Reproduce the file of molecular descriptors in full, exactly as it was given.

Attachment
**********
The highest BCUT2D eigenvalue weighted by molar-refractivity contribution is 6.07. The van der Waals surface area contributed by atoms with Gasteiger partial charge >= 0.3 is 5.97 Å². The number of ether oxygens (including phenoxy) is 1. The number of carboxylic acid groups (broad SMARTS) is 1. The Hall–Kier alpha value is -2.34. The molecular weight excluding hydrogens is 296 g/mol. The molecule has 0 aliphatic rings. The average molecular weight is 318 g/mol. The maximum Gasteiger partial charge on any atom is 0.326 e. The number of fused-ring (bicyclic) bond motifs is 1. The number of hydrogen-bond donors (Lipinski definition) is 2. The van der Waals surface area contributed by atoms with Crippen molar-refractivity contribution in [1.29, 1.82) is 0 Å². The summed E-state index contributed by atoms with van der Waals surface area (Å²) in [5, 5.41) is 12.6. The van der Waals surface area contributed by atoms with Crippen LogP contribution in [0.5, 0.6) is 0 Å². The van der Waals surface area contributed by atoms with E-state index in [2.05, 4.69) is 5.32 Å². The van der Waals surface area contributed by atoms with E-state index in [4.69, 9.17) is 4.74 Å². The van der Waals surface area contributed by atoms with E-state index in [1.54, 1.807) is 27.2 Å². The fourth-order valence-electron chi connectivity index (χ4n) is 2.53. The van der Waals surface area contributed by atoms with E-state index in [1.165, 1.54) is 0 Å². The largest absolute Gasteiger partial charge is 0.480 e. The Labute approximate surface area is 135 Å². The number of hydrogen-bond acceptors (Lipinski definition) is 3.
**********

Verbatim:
The highest BCUT2D eigenvalue weighted by molar-refractivity contribution is 6.07. The van der Waals surface area contributed by atoms with Gasteiger partial charge >= 0.3 is 5.97 Å². The number of ether oxygens (including phenoxy) is 1. The number of carboxylic acid groups (broad SMARTS) is 1. The Hall–Kier alpha value is -2.34. The molecular weight excluding hydrogens is 296 g/mol. The molecule has 0 aliphatic rings. The average molecular weight is 318 g/mol. The maximum Gasteiger partial charge on any atom is 0.326 e. The number of fused-ring (bicyclic) bond motifs is 1. The number of hydrogen-bond donors (Lipinski definition) is 2. The van der Waals surface area contributed by atoms with Crippen molar-refractivity contribution in [1.29, 1.82) is 0 Å². The summed E-state index contributed by atoms with van der Waals surface area (Å²) in [5, 5.41) is 12.6. The van der Waals surface area contributed by atoms with Crippen LogP contribution in [0.5, 0.6) is 0 Å². The van der Waals surface area contributed by atoms with E-state index in [2.05, 4.69) is 5.32 Å². The van der Waals surface area contributed by atoms with E-state index in [4.69, 9.17) is 4.74 Å². The van der Waals surface area contributed by atoms with E-state index in [1.54, 1.807) is 27.2 Å². The fourth-order valence-electron chi connectivity index (χ4n) is 2.53. The van der Waals surface area contributed by atoms with E-state index in [1.165, 1.54) is 0 Å². The largest absolute Gasteiger partial charge is 0.480 e. The Labute approximate surface area is 135 Å². The number of hydrogen-bond acceptors (Lipinski definition) is 3.